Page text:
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Biochem J. 1999 Mar 15;338 ( Pt 3):745-51.

Intestinal trefoil factor binds to intestinal epithelial cells and induces nitric oxide production: priming and enhancing effects of mucin.

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  • 1Department of Pathology, Children's Memorial Hospital, Northwestern University, 2300 Children's Plaza, Chicago, IL 60614, USA. xtan@nwu.edu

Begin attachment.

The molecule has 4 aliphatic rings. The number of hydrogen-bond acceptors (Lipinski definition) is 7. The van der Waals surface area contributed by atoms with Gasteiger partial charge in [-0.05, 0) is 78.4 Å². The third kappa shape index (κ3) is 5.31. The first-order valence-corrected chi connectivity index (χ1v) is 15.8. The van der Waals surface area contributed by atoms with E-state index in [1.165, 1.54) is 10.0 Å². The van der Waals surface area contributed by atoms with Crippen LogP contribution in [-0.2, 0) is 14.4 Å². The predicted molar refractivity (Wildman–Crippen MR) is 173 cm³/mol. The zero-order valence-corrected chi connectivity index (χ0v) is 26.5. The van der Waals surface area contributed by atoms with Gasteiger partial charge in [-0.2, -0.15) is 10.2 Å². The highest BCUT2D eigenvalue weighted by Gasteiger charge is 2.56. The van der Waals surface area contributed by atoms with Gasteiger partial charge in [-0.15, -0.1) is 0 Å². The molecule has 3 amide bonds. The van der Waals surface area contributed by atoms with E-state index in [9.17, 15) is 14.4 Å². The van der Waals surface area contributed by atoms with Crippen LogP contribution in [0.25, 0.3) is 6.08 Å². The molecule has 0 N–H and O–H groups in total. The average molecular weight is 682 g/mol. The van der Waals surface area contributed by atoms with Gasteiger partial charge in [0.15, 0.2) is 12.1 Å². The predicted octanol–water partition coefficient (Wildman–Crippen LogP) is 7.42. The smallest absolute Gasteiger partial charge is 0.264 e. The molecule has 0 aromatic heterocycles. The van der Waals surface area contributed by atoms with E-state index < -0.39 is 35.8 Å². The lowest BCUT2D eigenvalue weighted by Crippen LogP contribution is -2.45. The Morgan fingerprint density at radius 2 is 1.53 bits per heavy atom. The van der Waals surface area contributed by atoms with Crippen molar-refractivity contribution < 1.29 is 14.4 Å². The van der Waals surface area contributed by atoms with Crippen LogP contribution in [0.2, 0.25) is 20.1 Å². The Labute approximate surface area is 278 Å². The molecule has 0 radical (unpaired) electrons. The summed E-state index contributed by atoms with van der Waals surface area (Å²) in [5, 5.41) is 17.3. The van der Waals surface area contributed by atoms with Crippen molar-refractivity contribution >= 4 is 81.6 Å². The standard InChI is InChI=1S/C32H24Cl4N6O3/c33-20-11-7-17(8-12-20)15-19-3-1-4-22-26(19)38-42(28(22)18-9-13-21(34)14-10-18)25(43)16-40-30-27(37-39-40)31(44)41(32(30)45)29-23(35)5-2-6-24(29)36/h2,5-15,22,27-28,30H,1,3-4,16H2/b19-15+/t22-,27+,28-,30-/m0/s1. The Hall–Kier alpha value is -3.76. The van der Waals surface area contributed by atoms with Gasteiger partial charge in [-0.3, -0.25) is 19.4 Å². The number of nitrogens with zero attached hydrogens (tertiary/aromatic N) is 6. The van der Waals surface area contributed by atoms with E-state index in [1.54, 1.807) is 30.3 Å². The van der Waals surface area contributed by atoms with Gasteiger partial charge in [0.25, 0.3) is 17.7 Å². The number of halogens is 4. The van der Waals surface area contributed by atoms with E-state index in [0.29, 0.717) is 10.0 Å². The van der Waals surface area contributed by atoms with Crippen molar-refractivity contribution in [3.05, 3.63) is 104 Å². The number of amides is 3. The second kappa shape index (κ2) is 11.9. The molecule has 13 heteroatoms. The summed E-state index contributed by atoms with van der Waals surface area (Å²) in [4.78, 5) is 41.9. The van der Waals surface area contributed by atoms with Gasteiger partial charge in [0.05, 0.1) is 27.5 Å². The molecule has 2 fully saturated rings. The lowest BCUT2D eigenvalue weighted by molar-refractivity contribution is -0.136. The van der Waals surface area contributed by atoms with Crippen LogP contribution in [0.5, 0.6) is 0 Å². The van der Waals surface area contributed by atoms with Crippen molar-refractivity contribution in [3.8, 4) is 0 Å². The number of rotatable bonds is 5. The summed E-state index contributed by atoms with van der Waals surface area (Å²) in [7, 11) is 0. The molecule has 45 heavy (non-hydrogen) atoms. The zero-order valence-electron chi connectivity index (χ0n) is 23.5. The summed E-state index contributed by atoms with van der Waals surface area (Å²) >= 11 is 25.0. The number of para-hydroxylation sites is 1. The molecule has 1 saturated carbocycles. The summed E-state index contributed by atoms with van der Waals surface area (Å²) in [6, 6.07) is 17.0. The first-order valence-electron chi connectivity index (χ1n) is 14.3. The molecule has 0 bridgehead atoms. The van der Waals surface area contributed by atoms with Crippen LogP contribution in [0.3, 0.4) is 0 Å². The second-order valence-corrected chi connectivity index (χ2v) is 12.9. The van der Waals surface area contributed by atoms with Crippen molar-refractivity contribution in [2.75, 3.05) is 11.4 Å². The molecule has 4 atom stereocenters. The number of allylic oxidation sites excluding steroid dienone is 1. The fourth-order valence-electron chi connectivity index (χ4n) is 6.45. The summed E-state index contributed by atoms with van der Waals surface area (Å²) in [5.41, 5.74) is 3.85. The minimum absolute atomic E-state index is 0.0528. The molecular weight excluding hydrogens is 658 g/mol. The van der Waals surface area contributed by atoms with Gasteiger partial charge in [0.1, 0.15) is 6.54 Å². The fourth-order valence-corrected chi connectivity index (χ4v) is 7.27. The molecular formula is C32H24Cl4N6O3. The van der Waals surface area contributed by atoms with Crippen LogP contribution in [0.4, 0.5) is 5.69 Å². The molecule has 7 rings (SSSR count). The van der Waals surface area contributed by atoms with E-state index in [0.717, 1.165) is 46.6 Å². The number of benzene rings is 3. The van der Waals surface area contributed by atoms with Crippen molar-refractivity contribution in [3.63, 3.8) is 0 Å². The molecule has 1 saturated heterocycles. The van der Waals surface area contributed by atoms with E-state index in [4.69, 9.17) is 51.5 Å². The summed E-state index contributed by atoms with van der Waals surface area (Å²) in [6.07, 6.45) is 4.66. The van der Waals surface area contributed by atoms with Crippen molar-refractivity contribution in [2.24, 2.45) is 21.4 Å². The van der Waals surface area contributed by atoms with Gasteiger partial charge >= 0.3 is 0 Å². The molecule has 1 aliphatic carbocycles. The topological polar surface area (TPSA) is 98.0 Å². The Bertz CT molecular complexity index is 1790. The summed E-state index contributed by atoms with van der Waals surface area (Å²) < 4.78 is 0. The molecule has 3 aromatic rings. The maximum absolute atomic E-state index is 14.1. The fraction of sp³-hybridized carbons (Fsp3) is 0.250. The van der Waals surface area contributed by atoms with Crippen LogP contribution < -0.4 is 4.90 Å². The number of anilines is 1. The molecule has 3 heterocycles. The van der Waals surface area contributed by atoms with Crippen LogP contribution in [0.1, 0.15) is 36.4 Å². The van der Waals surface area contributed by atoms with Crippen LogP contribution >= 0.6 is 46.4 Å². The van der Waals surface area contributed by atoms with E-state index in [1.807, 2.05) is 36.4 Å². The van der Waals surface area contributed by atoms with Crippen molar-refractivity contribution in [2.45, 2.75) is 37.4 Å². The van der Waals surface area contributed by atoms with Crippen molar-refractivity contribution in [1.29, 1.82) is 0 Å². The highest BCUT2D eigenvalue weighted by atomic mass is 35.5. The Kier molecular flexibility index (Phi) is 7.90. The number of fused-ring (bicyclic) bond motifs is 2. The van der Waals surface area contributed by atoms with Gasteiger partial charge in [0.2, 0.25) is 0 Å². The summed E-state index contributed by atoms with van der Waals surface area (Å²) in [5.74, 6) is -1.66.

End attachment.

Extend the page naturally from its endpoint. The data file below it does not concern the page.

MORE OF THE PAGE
Intestinal trefoil factor (ITF or TFF3), NO and epithelium-associated mucin have important roles in sustaining mucosal integrity in the gastrointestinal tract. In the present study we examined ITF-binding molecules on IEC-18 cells (an intestinal epithelial cell line) with the use of flow cytometry and localized these molecules on the cell surface by confocal microscopy. Furthermore, we studied the interaction of mucin and ITF and their co-operative effect on NO production by the epithelium. Stimulation of cells with mucin (5 mg/ml) for 90 min resulted in a 5-fold increase in ITF binding. Treatment of IEC-18 cells with actinomycin D or cycloheximide attenuated mucin-enhanced ITF binding. Ligand blot analysis confirmed the induction of ITF-binding protein in IEC-18 cells by mucin. These results indicate that transcriptional and translational mechanisms are involved in the effect of mucin. Treatment with ITF overnight resulted in a low level of nitrite production by the cells, a 5-fold increase over control, in a concentration-dependent manner. ITF-induced NO production was attenuated by 1400W, a selective type II nitric oxide synthase (NOS2) inhibitor. By immunoblotting we found that NOS2 was up-regulated by ITF treatment. Priming IEC-18 cells with mucin for 90 min enhanced the effect of ITF on NO production, suggesting that the up-regulation of ITF-binding molecules by mucin might be physiologically relevant. Taken together, these observations indicate (1) that ITF-binding molecules that are up-regulated by mucin exist on the intestinal epithelial surface, and (2) that ITF modulates epithelial NO production via the NOS2 pathway, which is enhanced by mucin.

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